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  34. Richard J. Bernstein (1991). Hannah Arendt's Philosophy of Natality. Review of Metaphysics 45 (2):393-394.score: 120.0
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  35. Richard J. Bernstein (1959). Dewey's Naturalism. Review of Metaphysics 13 (2):340 - 353.score: 120.0
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  36. Richard J. Bernstein (1997). Provocation and Appropriation: Hannah Arendt's Response to Martin Heidegger. Constellations 4 (2):153-171.score: 120.0
  37. Richard J. Bernstein (1961). Wittgenstein's Three Languages. Review of Metaphysics 15 (2):278 - 298.score: 120.0
  38. Richard J. Bernstein (1967). Buchler's Metaphysics. Journal of Philosophy 64 (22):751-770.score: 120.0
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  39. B. A. Bernstein (1937). Remark on Nicod's Reduction of Principia Mathematica. Journal of Symbolic Logic 2 (4):165-166.score: 120.0
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  40. Richard J. Bernstein (1997). Hans Jonas's Mortality and Morality. Graduate Faculty Philosophy Journal 19 (2/1):315-321.score: 120.0
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  41. Richard J. Bernstein (2008). Richard Rorty's Deep Humanism. Graduate Faculty Philosophy Journal 29 (2):53-69.score: 120.0
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  42. Richard J. Bernstein (1999). Jan Assmann's Moses the Egyptian. Graduate Faculty Philosophy Journal 21 (2):233-253.score: 120.0
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  43. C'Zar Bernstein (2014). Is God's Existence Possible? Heythrop Journal 55 (4).score: 120.0
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  44. Hans‐Gert Bernstein & Thomas M. Malone (2009). Comment on “The Emerging Roles of Cystatins in Alzheimer's Disease” DOI 10.1002/Bies.200900012. Bioessays 31 (9):1004-1005.score: 120.0
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  45. Richard J. Bernstein (1991). Hegel's Critique of Liberalism. Review of Metaphysics 44 (4):870-870.score: 120.0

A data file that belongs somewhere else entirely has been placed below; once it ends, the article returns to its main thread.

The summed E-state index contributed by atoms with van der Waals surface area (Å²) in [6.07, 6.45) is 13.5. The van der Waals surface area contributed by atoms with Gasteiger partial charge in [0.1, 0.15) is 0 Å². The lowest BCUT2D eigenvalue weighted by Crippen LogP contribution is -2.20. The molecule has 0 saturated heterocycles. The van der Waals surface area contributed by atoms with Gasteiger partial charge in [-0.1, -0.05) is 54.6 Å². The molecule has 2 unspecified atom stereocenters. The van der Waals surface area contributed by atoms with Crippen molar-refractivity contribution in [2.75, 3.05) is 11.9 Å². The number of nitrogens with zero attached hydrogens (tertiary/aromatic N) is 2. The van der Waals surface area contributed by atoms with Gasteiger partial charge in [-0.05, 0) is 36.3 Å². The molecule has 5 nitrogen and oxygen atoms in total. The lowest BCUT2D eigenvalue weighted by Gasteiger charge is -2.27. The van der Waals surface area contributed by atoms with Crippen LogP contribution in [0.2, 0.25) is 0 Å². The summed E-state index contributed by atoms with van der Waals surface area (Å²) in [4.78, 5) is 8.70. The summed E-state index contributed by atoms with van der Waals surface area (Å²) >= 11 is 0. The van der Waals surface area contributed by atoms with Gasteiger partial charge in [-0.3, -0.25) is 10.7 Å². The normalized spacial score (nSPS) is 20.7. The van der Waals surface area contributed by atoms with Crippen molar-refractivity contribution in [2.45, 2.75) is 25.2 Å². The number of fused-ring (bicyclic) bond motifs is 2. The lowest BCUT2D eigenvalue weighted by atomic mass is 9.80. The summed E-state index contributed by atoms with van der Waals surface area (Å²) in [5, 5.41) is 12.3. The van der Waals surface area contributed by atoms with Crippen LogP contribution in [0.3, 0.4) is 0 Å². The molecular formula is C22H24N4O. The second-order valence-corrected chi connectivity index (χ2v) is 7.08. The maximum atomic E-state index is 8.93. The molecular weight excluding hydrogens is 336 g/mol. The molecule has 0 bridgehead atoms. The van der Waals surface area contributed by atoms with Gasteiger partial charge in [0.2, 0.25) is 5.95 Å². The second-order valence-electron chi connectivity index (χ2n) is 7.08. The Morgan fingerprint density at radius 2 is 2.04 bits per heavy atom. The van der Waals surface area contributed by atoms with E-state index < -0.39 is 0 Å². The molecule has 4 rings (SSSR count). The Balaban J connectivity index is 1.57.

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  46. J. M. Bernstein (1998). Hegel's Hermeneutics. Philosophical Review 107 (1):158-160.score: 120.0
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  47. Jeffrey Bernstein (1997). Imagination and Lunacy in Kant's First Critique and Anthropology. Idealistic Studies 27 (3):143-154.score: 120.0
  48. J. M. Bernstein (2007). Promising and Civil Disobedience (Arendt's Political Modernism). Graduate Faculty Philosophy Journal 28 (1):47-60.score: 120.0
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  49. Alyssa R. Bernstein (2010). Force and Freedom: Kant's Legal and Political Philosophy (Review). Journal of the History of Philosophy 48 (4):531-532.score: 120.0
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  50. Ruth A. Mickelsen, Daniel S. Bernstein, Mary Faith Marshall & Steven H. Miles (2013). The Barnes Case: Taking Difficult Futility Cases Public. Journal of Law, Medicine and Ethics 41 (1):374-378.score: 120.0
    Futility disputes are increasing and courts are slowly abandoning their historical reluctance to engage these contentious issues, particularly when confronted with inappropriate surrogate demands for aggressive treatment. Use of the judicial system to resolve futility disputes inevitably brings media attention and requires clinicians, hospitals, and families to debate these deep moral conflicts in the public eye. A recent case in Minnesota, In re Emergency Guardianship of Albert Barnes, explores this emerging trend and the complex responsibilities of clinicians and hospital administrators (...)